Award for revolutionary device
A company that worked with the University of Wolverhampton to develop a revolutionary device to check the tightness of bolts has won a prestigious award.
Clarkwood Engineering, based in Wolverhampton, scooped the Made in the Midlands ‘Manufacturing Achievement Award’ in a ceremony held at the Thinktank in Birmingham.
The company worked with the Caparo Innovation Centre at the University to develop the ‘TenCon’ system which can be used by the oil industry, amongst other applications.
The system provides a cost-effective method of monitoring bolt stress in safety critical applications.
It aims to minimise the occurrence of warranty claims, safety breaches and production down-time associated with under-tensioned bolts.
Andrew Pollard, Caparo Industrial Professor, said: “We are delighted to have played our part in the refinement of the TenCon concept – this is just the sort of product development project where the University can contribute, and help to advance Midlands manufacturing.”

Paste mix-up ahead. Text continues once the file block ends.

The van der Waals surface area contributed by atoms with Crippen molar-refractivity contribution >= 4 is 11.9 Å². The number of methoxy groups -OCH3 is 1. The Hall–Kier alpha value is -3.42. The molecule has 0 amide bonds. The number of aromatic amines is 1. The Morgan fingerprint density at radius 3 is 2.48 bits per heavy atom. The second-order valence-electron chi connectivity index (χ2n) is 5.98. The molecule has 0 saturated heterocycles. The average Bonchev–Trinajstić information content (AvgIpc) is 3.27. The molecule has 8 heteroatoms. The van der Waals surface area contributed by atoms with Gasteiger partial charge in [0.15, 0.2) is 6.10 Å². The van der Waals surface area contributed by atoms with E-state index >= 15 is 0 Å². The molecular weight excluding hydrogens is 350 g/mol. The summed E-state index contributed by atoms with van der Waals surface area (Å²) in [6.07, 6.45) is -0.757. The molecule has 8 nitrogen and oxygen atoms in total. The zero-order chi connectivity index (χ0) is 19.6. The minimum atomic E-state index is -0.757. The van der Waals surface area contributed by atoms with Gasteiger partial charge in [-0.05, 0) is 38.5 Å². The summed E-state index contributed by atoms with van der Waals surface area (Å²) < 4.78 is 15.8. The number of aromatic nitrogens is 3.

The award is the second accolade for the TenCon system after it was selected by the Department for Business Innovation and Skills to be exhibited at the “Make it in Great Britain” event at the Science Museum, London.
Picture: Left to right – Emma Wood, Clarkwood Engineering; Stan Ceney, Clarkwood Engineering; Lord Digby Jones; Prof. Andrew Pollard, Caparo Innovation Centre; Gary Dimmock, Wolverhampton Business Solutions Centre.
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